Castle Rising: St Lawrence

Here are the surviving faces of the damaged font at Castle Rising. The panel on the left has cat faces that are not seen on any of the other North West Norfolk fonts. The panel on the right is a little more so, but we must always bear in mind that there are few motifs that are common to any of these fonts. The interlacing design at the rim is surely significant as are the animal heads at the corners which are reminiscent of those at Sculthorpe. Note, however, that this font is not mounted on legs - but this begs the question as to whether these were lost when the rest of the font was damaged. Certainly, the cable mouldings (below) are identical, whereas on the other fonts no two are the same.

Above we can see a human figure at one corner. This corner piece is obviously re-cut. What we can’t know is when this occurred. Is the human figure are total re-invention or is it what was here originally?

Footnote - Access to these Churches

If you would like to visit these churches you need to be aware of limited access to some of them. The status at the time of writing (March 2012) seems to be as follows:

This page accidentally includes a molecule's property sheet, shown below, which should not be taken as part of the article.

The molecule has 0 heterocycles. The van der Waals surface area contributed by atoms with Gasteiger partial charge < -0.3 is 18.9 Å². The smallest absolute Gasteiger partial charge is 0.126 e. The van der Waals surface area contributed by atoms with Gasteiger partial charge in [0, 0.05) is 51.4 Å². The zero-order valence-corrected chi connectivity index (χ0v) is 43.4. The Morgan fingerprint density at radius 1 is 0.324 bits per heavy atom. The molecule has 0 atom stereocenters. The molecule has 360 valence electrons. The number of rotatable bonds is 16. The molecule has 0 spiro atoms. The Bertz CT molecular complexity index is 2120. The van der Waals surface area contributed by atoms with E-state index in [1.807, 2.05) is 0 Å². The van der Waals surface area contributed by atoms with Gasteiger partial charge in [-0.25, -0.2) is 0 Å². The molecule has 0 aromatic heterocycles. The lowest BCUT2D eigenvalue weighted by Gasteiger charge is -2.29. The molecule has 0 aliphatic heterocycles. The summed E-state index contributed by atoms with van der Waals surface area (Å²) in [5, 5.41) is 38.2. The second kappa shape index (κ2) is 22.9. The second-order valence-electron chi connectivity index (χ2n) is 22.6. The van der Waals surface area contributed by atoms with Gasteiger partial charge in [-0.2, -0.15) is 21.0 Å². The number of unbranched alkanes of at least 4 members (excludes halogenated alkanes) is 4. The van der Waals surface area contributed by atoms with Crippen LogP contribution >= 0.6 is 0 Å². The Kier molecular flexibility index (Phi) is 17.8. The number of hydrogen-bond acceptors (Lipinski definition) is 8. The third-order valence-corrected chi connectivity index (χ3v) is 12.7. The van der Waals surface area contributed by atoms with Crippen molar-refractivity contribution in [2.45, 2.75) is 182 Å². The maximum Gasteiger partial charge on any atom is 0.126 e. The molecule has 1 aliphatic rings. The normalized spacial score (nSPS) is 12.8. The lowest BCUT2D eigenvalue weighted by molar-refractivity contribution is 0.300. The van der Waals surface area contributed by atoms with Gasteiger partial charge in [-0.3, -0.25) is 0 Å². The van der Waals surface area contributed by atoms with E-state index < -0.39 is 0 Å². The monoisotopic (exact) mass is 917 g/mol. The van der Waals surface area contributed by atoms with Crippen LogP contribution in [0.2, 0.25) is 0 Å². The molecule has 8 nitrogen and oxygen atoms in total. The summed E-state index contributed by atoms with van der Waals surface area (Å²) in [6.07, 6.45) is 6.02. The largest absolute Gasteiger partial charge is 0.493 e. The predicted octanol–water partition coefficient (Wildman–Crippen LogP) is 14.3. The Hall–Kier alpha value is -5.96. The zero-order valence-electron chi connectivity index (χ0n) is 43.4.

South Wootton, Shernborne and Castle Rising : Open at all reasonable times

Sculthorpe : Kept locked. Contact one of the two churchwardens who will arrange for you to collect a key on the day.

Toftrees: Kept locked. We contacted the very helpful vicar (at nearby Dersingham) by email and he kindly opened the church for the whole day that we intended to visit.

Contact details can be obtained (for most churches) from Do yourself a favour and give the vicars and churchwardens enough notice to make arrangements for you and DO NOT rely on contact details being posted outside the church itself. Even if they are there, there is no guarantee that the person will be at home when you happen to turn up!

Footnote 2 - The future of Rural Churches